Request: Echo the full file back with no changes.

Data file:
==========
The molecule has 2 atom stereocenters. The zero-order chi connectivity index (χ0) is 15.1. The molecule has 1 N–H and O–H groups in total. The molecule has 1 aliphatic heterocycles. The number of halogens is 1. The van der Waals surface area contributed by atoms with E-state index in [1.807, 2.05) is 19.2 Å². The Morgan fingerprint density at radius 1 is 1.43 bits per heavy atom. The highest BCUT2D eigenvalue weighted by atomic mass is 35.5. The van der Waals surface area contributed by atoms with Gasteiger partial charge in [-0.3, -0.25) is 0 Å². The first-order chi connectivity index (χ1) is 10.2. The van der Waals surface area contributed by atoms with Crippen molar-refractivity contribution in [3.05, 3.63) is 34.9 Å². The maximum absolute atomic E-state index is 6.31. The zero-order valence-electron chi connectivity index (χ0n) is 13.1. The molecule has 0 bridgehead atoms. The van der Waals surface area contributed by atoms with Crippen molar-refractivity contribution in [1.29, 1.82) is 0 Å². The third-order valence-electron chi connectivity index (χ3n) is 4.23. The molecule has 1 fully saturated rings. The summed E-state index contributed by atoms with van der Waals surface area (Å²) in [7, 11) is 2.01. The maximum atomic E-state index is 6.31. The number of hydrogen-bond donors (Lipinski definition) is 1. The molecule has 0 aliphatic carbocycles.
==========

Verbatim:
The molecule has 2 atom stereocenters. The zero-order chi connectivity index (χ0) is 15.1. The molecule has 1 N–H and O–H groups in total. The molecule has 1 aliphatic heterocycles. The number of halogens is 1. The van der Waals surface area contributed by atoms with E-state index in [1.807, 2.05) is 19.2 Å². The Morgan fingerprint density at radius 1 is 1.43 bits per heavy atom. The highest BCUT2D eigenvalue weighted by atomic mass is 35.5. The van der Waals surface area contributed by atoms with Gasteiger partial charge in [-0.3, -0.25) is 0 Å². The first-order chi connectivity index (χ1) is 10.2. The van der Waals surface area contributed by atoms with Crippen molar-refractivity contribution in [3.05, 3.63) is 34.9 Å². The maximum absolute atomic E-state index is 6.31. The zero-order valence-electron chi connectivity index (χ0n) is 13.1. The molecule has 0 bridgehead atoms. The van der Waals surface area contributed by atoms with Crippen molar-refractivity contribution in [1.29, 1.82) is 0 Å². The third-order valence-electron chi connectivity index (χ3n) is 4.23. The molecule has 1 fully saturated rings. The summed E-state index contributed by atoms with van der Waals surface area (Å²) in [7, 11) is 2.01. The maximum atomic E-state index is 6.31. The number of hydrogen-bond donors (Lipinski definition) is 1. The molecule has 0 aliphatic carbocycles.